21 TUESDAY Two and a half years ago, when Milly's Orchid Show impresario Brigid Murphy began working on the script for her new short film, A Prince in the Projects, the futures of both Cabrini-Green and the nearby Noble Horse Stables were up in the air. These days Cabrini is slowly disappearing and the stables are no longer open to the public. The two locations are central to her plot, which is about a carriage driver (David Cale) who befriends a boy from the projects (Raphael Chestang). "The undercurrent is about gentrification," says Murphy, who made the family-friendly film to complete her MFA at Columbia College. She'll be joined by Cale and Chestang at a free screening tonight at 6 at the Music Box, 3733 N. Southport. Call 773-871-6604 for more information.

In his controversial new book, Darkness in El Dorado: How Scientists and Journalists Devastated the Amazon, Patrick Tierney argues that the waves of researchers who have descended upon Venezuela's Yanomami Indians to test their theories about "uncivilized" humans have done far more harm than good. According to Tierney, journalists and scholars brought illness, staged events to prove their theories, introduced steel implements that critically altered the Yanomami lifestyle, and generally took advantage of the Indians for their own ends. He'll discuss his book, which has made huge waves in the anthropological community and been simultaneously nominated for a National Book Award and denounced as a hoax, tonight at 7 at 57th Street Books, 1301 E. 57th (773-684-1300). It's free.

22 WEDNESDAY Luis Bunuel's 1932 short film Land Without Bread is a brutally explicit portrait of life in the remote Spanish region of Las Hurdes that shows villagers living in squalid conditions marked by disease and death. According to a new film by Dutch director Ramon Gieling, Buñuel gave locals a bad rap they still haven't lived down. The film that caused the stir (and marked Buñuel's transition from overt surrealism to a more realistic style) will be screened tonight (and Friday, November 17) along with 1951's A Woman Without Love as part of Facets' Luis Buñuel Film Festival, which runs through Sunday. It's at 6:30 at Facets Multimedia Center, 1517 W. Fullerton. Tickets are $8; for schedule information, call 312-409-1757 or check out the movie listings in Section Two.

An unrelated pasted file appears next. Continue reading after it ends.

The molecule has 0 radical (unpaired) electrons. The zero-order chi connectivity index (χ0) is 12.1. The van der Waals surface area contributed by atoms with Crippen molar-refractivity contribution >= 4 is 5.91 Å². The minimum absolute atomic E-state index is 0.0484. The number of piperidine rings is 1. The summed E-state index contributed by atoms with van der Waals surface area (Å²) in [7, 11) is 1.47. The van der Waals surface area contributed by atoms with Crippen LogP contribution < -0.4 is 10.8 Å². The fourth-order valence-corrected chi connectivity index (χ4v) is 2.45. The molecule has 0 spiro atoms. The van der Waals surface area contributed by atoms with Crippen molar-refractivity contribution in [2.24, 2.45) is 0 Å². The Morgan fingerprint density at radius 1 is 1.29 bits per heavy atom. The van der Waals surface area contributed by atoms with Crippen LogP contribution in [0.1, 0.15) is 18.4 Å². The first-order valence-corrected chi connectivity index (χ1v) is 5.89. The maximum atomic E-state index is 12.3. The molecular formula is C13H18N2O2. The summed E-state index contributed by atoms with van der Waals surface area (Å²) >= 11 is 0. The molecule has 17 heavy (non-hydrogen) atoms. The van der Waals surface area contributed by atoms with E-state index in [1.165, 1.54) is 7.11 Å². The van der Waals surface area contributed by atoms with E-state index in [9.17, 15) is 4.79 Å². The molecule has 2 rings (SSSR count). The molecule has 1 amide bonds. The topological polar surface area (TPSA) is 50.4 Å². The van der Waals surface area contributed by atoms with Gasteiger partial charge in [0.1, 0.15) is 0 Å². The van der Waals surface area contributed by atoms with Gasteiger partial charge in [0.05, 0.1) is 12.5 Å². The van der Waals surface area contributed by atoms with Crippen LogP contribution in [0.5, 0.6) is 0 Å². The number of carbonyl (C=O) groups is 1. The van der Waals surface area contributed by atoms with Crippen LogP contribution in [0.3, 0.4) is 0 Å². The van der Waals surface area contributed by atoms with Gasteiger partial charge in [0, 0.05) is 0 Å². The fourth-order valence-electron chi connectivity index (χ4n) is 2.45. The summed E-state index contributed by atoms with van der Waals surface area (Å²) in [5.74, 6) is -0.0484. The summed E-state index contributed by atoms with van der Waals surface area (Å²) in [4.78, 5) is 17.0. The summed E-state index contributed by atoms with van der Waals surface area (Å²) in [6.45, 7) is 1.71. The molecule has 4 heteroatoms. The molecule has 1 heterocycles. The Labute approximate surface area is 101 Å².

23 THURSDAY Ever since "The SantaLand Diaries"--David Sedaris's hilarious behind-the-scenes look at the world of Xmas elves--hit the airwaves several years ago, it's been impossible for me to think of the felt-clad helpers as anything other than a bunch of jaded smokers who secretly hate children. That's why I delight in the fact that the city's annual holiday parade is named for the army of yuletide imps who will frolic among its floats, marching bands, giant helium balloons, Rockettes, and equestrian units. Field's Jingle Elf Parade starts at 8:30 today at State and Congress, and travels north to Randolph. It's free, as is watching it at home on Channel Seven. Call 773-395-4809 for more.